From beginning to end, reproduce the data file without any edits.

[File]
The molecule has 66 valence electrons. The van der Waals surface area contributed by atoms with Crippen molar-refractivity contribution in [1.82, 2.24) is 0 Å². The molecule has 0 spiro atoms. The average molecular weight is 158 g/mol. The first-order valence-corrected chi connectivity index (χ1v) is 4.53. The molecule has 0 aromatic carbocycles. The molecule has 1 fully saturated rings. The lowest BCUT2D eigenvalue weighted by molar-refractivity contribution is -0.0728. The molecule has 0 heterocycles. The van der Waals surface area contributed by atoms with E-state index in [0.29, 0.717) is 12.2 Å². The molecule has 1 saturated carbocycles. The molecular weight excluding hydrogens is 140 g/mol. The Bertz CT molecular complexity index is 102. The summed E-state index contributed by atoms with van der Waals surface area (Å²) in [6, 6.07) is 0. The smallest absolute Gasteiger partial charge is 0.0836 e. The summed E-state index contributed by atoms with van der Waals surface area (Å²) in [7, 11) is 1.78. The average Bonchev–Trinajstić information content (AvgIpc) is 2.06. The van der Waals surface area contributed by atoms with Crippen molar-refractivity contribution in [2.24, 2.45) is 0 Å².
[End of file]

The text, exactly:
The molecule has 66 valence electrons. The van der Waals surface area contributed by atoms with Crippen molar-refractivity contribution in [1.82, 2.24) is 0 Å². The molecule has 0 spiro atoms. The average molecular weight is 158 g/mol. The first-order valence-corrected chi connectivity index (χ1v) is 4.53. The molecule has 0 aromatic carbocycles. The molecule has 1 fully saturated rings. The lowest BCUT2D eigenvalue weighted by molar-refractivity contribution is -0.0728. The molecule has 0 heterocycles. The van der Waals surface area contributed by atoms with E-state index in [0.29, 0.717) is 12.2 Å². The molecule has 1 saturated carbocycles. The molecular weight excluding hydrogens is 140 g/mol. The Bertz CT molecular complexity index is 102. The summed E-state index contributed by atoms with van der Waals surface area (Å²) in [6, 6.07) is 0. The smallest absolute Gasteiger partial charge is 0.0836 e. The summed E-state index contributed by atoms with van der Waals surface area (Å²) in [7, 11) is 1.78. The average Bonchev–Trinajstić information content (AvgIpc) is 2.06. The van der Waals surface area contributed by atoms with Crippen molar-refractivity contribution in [2.24, 2.45) is 0 Å².